By Jeffrey Swager
With an over-abundant electronic scene in Colorado, over-saturated listeners will breathe a sigh of relief when hearing Gravity’s instrument-driven, electro-funk dance party. Combining layered electronic live production with a consistent funk breakbeat throughout the album gives listeners a taste of a DJ-orchestrated album with a creative four-piece band.
Fire Sermon also gives existing and new fans alike a taste of their progressive skills. Starting off the album with a heavily electronic, trip-hop beat is “Breakin Bones.” With guitarist Mark Cooley on vocals and a special guest appearance by Charlie Hine, this opening track could be a theme song for the most progressive car commercial on television (in reference to Phoenix’s recent song on a Mazda commercial).
Synth bass and electronic drum pads give a rich texture to the primarily funk-based compositions. A bigger sound overall, like the one that Gravity hints at in “Breakin Bones,” however, would hook listeners for good.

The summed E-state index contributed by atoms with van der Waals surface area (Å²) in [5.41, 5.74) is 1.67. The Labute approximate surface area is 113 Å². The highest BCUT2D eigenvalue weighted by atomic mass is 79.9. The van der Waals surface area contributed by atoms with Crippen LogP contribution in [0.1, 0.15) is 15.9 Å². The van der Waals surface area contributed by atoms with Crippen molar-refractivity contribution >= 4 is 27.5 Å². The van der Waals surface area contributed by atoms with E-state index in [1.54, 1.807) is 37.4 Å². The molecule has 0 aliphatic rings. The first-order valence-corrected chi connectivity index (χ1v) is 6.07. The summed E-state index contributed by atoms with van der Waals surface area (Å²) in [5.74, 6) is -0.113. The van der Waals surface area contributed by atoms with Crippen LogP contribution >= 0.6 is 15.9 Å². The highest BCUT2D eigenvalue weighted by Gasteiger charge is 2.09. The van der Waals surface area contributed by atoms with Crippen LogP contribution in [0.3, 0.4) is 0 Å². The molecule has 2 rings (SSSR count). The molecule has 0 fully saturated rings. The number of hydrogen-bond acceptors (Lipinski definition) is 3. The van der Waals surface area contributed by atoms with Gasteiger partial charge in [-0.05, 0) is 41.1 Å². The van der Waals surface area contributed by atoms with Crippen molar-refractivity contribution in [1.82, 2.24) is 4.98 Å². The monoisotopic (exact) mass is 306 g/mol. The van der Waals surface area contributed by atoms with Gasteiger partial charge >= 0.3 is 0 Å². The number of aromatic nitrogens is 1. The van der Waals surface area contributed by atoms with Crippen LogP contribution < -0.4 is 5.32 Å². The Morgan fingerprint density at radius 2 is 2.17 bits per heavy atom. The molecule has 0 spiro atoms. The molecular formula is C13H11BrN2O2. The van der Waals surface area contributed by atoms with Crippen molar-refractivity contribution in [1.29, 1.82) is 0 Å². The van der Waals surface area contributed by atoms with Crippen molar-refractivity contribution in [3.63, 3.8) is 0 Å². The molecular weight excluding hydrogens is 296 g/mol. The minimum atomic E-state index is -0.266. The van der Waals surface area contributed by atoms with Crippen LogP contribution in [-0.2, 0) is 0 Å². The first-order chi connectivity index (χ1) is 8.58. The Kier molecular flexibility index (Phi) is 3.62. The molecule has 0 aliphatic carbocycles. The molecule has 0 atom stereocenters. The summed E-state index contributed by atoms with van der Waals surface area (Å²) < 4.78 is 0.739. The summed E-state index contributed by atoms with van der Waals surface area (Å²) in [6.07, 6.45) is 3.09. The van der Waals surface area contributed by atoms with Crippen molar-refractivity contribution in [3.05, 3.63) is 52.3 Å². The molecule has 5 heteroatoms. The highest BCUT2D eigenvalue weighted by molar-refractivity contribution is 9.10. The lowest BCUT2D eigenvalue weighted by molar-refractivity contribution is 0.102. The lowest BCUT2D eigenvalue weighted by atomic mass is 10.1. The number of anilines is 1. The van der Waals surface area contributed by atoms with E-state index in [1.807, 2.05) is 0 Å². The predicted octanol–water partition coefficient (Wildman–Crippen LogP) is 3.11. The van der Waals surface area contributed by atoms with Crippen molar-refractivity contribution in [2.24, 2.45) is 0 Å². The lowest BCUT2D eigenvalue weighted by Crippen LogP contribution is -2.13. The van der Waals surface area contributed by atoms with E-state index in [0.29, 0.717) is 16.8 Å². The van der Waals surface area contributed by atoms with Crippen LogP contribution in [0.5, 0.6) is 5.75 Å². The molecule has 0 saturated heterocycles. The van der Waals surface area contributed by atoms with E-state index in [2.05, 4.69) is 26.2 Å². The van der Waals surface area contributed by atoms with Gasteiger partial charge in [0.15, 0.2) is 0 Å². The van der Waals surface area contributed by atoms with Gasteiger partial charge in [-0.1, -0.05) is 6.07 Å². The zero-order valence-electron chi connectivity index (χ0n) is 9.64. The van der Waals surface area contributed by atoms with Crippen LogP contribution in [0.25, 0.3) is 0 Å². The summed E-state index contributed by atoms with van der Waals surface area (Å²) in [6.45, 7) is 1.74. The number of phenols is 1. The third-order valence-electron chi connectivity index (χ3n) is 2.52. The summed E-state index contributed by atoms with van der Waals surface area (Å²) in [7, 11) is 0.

This is a very high-quality album, thanks to Morningwood Studios’ masterful recording, and the CD captures the band’s obvious skill for compositional experimentation. On the downside, one could make the observation that this is a young band whose first album, though high in quality, is young in sound.
On the upside, however, this gives an exciting introduction into the capabilities of a young group with a unique sound that has a definite place in an ever-growing market of electronic-based bands. Listeners, tip thy hats.